You barely recognize the players left on the board, if at all. Just a few more picks and then you can queue up the rest of your guys, bounce, auto draft, fire up your Xbox and get back to spamming that stiff arm button on Madden.
But before you’re all the way gone, we’re going to reach again and grab a backup quarterback. I can hear the collective howling from seasoned players now but ignore their nonsense. We’re going to grab another potential top-10 signal-caller and not look back. Why? Well, bye weeks for one, but also for a little bit of insurance.
Maybe your starter completely busts out, maybe he gets injured. I’m not freaking Nostradamus over here — sometimes stuff just happens. And should something befall your starter, having another locked-and-loaded top-10 guy waiting in the wings is an awfully nice insurance policy. And who knows, maybe you’ll get frisky one week and actually spot-start the better matchup.
Enter: Jared Goff or Philip Rivers. Two quarterbacks with good coaching and tons of talent surrounding them. Not sexy picks by any stretch of the imagination, but as rock-solid as they come.
Round 9: Jared Goff, Philip Rivers
SLEEPERS, SLEEPERS, SLEEPERS
You want to parachute out of this draft and get back to your 90 Day Fiancé marathon, I get it. So let me throw out a few sleepers and you can get back to trying to figure out why Larissa continues to pronounce that weird guy’s name as “Col-Tee.”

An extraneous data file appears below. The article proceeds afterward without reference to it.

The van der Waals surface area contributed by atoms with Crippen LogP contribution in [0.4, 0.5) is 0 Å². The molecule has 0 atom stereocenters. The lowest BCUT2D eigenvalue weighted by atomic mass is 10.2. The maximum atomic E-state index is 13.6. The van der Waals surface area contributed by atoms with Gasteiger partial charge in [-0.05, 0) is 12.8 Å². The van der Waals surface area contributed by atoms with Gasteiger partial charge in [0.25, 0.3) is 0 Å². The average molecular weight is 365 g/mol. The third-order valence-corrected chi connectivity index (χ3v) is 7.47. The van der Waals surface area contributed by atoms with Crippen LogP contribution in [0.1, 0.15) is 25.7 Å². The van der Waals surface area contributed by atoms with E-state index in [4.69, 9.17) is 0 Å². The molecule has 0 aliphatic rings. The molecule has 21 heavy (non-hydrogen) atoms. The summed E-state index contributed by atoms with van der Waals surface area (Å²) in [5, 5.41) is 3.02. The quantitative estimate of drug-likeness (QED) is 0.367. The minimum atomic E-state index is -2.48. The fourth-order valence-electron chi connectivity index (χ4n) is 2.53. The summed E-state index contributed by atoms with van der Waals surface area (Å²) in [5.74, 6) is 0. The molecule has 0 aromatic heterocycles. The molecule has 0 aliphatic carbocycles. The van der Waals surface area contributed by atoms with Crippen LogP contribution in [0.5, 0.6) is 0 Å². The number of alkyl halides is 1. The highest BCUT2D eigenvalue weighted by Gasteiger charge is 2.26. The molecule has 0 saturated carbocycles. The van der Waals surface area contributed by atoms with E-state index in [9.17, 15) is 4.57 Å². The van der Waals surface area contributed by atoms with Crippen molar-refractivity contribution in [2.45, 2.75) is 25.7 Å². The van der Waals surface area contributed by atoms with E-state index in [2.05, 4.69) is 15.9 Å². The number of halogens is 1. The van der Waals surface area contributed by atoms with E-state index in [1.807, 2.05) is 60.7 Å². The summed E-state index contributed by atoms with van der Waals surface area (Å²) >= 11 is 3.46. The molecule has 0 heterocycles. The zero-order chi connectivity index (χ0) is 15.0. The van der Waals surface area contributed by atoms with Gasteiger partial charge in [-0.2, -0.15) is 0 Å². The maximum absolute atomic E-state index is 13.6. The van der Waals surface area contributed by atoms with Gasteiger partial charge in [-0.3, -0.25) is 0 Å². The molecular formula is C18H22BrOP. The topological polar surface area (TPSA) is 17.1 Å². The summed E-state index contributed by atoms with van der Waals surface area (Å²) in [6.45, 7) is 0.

Matt Breida, Donte Moncrief and Duke Johnson will see their fair share of snaps and carry with them tremendous upside. All three would be great picks this late.
If you’re interested, I have a longer explanation on some of the running backs in this tier (at the bottom of the story). I also expound on Moncrief and Buffalo’s John Brown having sleeper appeal.
Before you leave, don’t forget to queue up a high-upside tight end.
Jimmy Graham is aging faster than Matt Damon at the end of Saving Private Ryan but he still has enough juice in a good offense with a great quarterback to earn a fantasy roster spot.
From a defense standpoint, snatch up Denver’s D/ST if possible. Vic Fangio is their new head coach and he is an absolute mastermind when it comes to that side of the ball.
No one really cares about kickers but Justin Tucker is the best in the business. Other than that, just take one that is booting them for a good offensive team.
Round 10-12: Matt Breida, Donte Moncrief, Duke Johnson, Devin Singletary, Alexander Mattison, Damien Harris, John Brown, Darwin Thompson, Tony Pollard
Round 13: Jimmy Graham, Austin Hooper, Mark Andrews
Round 14: Denver defense, Philadelphia defense, Buffalo defense
Round 15: Justin Tucker, Greg Zuerlein, Harrison Butker, Stephen Gostkowski